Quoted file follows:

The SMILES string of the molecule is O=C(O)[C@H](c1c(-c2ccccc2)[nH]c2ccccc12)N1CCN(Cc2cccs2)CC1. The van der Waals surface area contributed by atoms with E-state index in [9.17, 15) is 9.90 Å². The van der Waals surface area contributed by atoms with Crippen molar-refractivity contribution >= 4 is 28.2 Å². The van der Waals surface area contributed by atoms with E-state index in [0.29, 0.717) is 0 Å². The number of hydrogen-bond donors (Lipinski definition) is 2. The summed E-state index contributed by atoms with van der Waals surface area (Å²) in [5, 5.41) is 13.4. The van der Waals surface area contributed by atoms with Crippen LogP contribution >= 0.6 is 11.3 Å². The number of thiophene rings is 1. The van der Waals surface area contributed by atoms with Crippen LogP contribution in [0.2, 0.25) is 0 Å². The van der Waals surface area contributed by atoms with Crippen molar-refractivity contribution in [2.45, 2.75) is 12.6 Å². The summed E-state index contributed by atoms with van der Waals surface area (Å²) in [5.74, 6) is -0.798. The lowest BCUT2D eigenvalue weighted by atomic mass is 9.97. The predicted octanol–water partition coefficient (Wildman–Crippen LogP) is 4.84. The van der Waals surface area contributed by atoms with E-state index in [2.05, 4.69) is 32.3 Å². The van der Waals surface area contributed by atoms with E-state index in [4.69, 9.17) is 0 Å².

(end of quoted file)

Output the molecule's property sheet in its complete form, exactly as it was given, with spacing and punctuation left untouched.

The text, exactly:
The SMILES string of the molecule is O=C(O)[C@H](c1c(-c2ccccc2)[nH]c2ccccc12)N1CCN(Cc2cccs2)CC1. The van der Waals surface area contributed by atoms with E-state index in [9.17, 15) is 9.90 Å². The van der Waals surface area contributed by atoms with Crippen molar-refractivity contribution >= 4 is 28.2 Å². The van der Waals surface area contributed by atoms with E-state index in [0.29, 0.717) is 0 Å². The number of hydrogen-bond donors (Lipinski definition) is 2. The summed E-state index contributed by atoms with van der Waals surface area (Å²) in [5, 5.41) is 13.4. The van der Waals surface area contributed by atoms with Crippen LogP contribution >= 0.6 is 11.3 Å². The number of thiophene rings is 1. The van der Waals surface area contributed by atoms with Crippen LogP contribution in [0.2, 0.25) is 0 Å². The van der Waals surface area contributed by atoms with Crippen molar-refractivity contribution in [2.45, 2.75) is 12.6 Å². The summed E-state index contributed by atoms with van der Waals surface area (Å²) in [5.74, 6) is -0.798. The lowest BCUT2D eigenvalue weighted by atomic mass is 9.97. The predicted octanol–water partition coefficient (Wildman–Crippen LogP) is 4.84. The van der Waals surface area contributed by atoms with E-state index in [2.05, 4.69) is 32.3 Å². The van der Waals surface area contributed by atoms with E-state index in [4.69, 9.17) is 0 Å².